Today I put in a normal work day and a three-hour volunteer shift at the food co-op, and afterwards I walked to the College Ave. Gym on the Rutgers campus to see author Rebecca Skloot give a lecture on her book The Immortal Life of Henrietta Lacks. (I love college towns!)
Fiction is my #1 passion, and while I enjoy creative nonfiction, it usually takes me longer to read. But not this book--when I read it in 2010, it kept me awake for days; I had to keep reading. And the story has haunted me ever since:
In 1950, Henrietta Lacks received medical care from Johns Hopkins university for advanced stage cervical cancer. Without being informed first, doctors took a culture from her tumor. To everyone's surprise, the cells grew, rapidly, in culture. This was the first time cells were sustained in culture (and these cells are still grown and used in research today!).
The narrative weaves in the story of the end of Henrietta's brief life and her reality as a woman of color in the 1950s American South, and how race, class, gender and the facts of the medical world in her time (read: patient consent forms did not exist yet) with the modern day stories of the children and family Henrietta left behind.
It was chilling to read about the scientific advances the cultured "He-La" cells led to (which ultimately made them highly profitable), while her family grew up missing their matriarch, and in a society that kept them from science education and access to healthcare.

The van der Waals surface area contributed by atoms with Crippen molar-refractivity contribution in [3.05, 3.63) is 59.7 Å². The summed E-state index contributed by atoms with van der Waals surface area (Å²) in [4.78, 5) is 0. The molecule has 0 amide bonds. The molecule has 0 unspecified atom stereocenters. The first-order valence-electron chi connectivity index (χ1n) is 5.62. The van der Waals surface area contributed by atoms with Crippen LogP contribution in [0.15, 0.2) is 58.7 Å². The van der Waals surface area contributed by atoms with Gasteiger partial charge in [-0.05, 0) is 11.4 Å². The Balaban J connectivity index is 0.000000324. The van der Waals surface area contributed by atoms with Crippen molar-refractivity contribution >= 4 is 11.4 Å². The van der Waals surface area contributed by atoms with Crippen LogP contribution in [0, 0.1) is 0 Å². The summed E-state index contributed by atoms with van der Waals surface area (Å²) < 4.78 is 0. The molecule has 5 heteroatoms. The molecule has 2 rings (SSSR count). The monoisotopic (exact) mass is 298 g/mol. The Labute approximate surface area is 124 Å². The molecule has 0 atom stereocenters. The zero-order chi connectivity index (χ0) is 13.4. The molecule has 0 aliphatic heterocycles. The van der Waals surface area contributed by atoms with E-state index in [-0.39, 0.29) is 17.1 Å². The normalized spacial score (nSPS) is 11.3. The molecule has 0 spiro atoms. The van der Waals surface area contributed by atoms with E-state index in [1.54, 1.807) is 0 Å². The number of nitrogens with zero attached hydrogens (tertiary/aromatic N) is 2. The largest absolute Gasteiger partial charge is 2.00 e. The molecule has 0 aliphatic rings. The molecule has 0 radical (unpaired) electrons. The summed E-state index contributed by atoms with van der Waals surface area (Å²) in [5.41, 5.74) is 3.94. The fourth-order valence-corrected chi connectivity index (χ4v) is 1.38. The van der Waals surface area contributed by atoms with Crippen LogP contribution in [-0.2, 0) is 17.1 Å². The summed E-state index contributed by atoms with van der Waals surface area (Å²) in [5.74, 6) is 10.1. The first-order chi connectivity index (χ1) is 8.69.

Skloot talked about the 10-year process of writing and researching the book (understandably, the family was reluctant to talk to researchers or journalists), and what kept her going on this project. She gave the following advice to writers, students and educators:
1. Follow your curiosity. Ask questions, and don't give up until you've investigated fully. She called these "What? Moments," or the things that make you stop in your tracks and want to know more. The first scene of The Immortal Life of Henrietta Lacks begins with Skloot's memory of being in a high school biology class and learning that He-La cells were taken from a woman named Henrietta Lacks--but that almost nothing else was known about this woman. Skloot wanted to know more, and that curiosity, she said, drove her through the tougher moments of writing this book.
2. Know your passion. Skloot said that the things she's most passionate about now were the things she cared about in childhood--that her strongest passions were formed by the time she was 18 years old. This passion, too, kept Skloot motivated throughout a decades-long project.
I also enjoyed hearing Skloot talk about discovering her joint passions--for science and the research process, as well as for writing. (At the end of her undergrad career she decided to go on to study science journalism, instead of fulfilling her lifelong dream of going to veterinary school.)
My mom met up with me after work, and it was great to see the talk with her--we read the book around the same time, while I was living in Madison, WI and she was here in New Jersey. Ended the night with hummus at Evelyn's, one of my favorite spots in New Brunswick. I should be exhausted, but that Lebanese coffee (best served with baklava) will keep me up a while longer...